Require open formularies. Legislative changes could require private plans to operate open formularies similar to those in Medicaid. While some may argue this would limit the ability of private plans to negotiate cost savings from pharmaceutical manufacturers, open formularies do not weaken a plan’s ability to use tiered cost sharing, prior authorization and other tools to restrict access to drugs when this is appropriate and evidence-based. For example, for many classes of drugs, it would be clinically appropriate for a plan to use “reference pricing” where all Medicare-covered drugs are on the formulary, but individuals pay the difference in price between the preferred drug and the drug that their doctor prescribes. [11] Such a system, however, should be carefully limited to classes for which individual drugs are close substitutes for each other, and would not be appropriate in cases (such as HIV/AIDS antiretroviral drugs) where drugs within a class are less interchangeable. Open formularies provide a safety valve so that individuals and their physicians can demand exceptions to routine formulary practices when it is clinically indicated. For dual eligibles and other low-income Medicare beneficiaries, it can be especially important to ensure that all needed drugs are on the formulary, as cost-sharing protections ensure access to all formulary drugs. The MMA protects dual eligibles and other low-income Medicare beneficiaries by limiting cost-sharing to no more than $3 per prescription for a preferred drug and $5 per prescription for non-preferred drugs, with an even lower limit for dual eligibles with income below the poverty level.

Ensure that P&T Committee decisions are based on clinical evidence. Through regulations and administrative monitoring, the federal government can assure that P&T Committee formulary decisions are based on clinical evidence. The law requires P&T Committees to base their decisions on the strength of the scientific evidence and standards of practice, including assessments of peer-reviewed medical literature, such as randomized clinical trials, pharmacoeconomic studies, outcomes research data, and other information that the Committee deems appropriate. Federal officials should require plans to comply with federally-promulgated and other commonly-accepted standards of clinical practice. For example, the standard of care for the treatment of HIV/AIDS is guided by federal treatment guidelines that are evidence-based, and updated regularly. Through regulation, federal officials should develop a process whereby the Secretary annually publishes a list of clinical practice guidelines for a range of conditions with which private plan formularies must be consistent. Additionally, regulations should prohibit private plans from using cost-sharing levels and other features of a prescription plan benefit to create barriers to access to drugs that have been shown through clinical research to produce superior results. Federal officials should also commit resources to monitoring and evaluating P&T Committee practices and private plan benefit features on an ongoing basis and making recommendations for administrative and legislative improvements, when necessary.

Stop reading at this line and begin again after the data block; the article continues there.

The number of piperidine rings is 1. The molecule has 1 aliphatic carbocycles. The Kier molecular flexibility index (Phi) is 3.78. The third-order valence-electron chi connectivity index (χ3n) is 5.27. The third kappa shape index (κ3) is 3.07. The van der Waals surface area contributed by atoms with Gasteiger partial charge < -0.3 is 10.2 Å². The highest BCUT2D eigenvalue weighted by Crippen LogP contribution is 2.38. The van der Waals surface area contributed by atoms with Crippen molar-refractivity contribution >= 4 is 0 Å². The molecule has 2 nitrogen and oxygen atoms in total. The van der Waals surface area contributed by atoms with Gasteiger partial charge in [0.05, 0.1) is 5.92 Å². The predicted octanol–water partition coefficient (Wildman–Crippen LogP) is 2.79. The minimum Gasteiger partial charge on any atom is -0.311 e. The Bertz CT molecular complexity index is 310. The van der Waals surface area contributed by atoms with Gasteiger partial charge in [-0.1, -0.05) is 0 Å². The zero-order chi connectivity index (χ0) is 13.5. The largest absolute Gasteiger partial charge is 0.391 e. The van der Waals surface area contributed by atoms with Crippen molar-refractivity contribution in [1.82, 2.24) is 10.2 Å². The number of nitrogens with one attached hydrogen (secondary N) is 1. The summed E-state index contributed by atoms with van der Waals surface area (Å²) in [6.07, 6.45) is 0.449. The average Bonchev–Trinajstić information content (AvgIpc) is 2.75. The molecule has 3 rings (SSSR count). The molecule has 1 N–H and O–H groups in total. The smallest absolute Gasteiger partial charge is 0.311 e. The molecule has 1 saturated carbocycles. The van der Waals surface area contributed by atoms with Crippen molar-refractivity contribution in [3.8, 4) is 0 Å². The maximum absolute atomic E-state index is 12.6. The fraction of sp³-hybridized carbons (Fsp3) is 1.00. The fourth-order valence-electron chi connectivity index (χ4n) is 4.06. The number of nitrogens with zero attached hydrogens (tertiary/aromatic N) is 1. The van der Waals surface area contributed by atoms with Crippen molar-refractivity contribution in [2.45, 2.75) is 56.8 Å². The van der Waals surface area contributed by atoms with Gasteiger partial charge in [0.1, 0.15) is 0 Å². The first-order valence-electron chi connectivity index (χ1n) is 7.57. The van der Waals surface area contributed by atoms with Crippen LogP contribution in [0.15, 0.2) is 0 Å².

Limit the ability of plans to drop drugs from the formulary throughout the year. The MMA provides for an annual election period when Medicare beneficiaries are permitted to change prescription drug plans. Plans are permitted, however, to change their formularies at any time. For individuals with a broad range of conditions, treatment interruptions can be extremely harmful. Furthermore, for many individuals, the sole criterion for selecting a prescription drug plan is to ensure that specific drugs are covered. The MMA should be changed to prohibit plans from dropping drugs from their formularies, except with advance notice prior to the annual plan election period or in exceptional circumstances, such as if new clinical evidence indicates that use of a drug is unsafe or ineffective. Additionally, Congress and federal officials should develop supplemental safeguards for persons with conditions, such as HIV/AIDS or mental illness, where treatment interruptions pose unique dangers to the individual or have serious public health implications.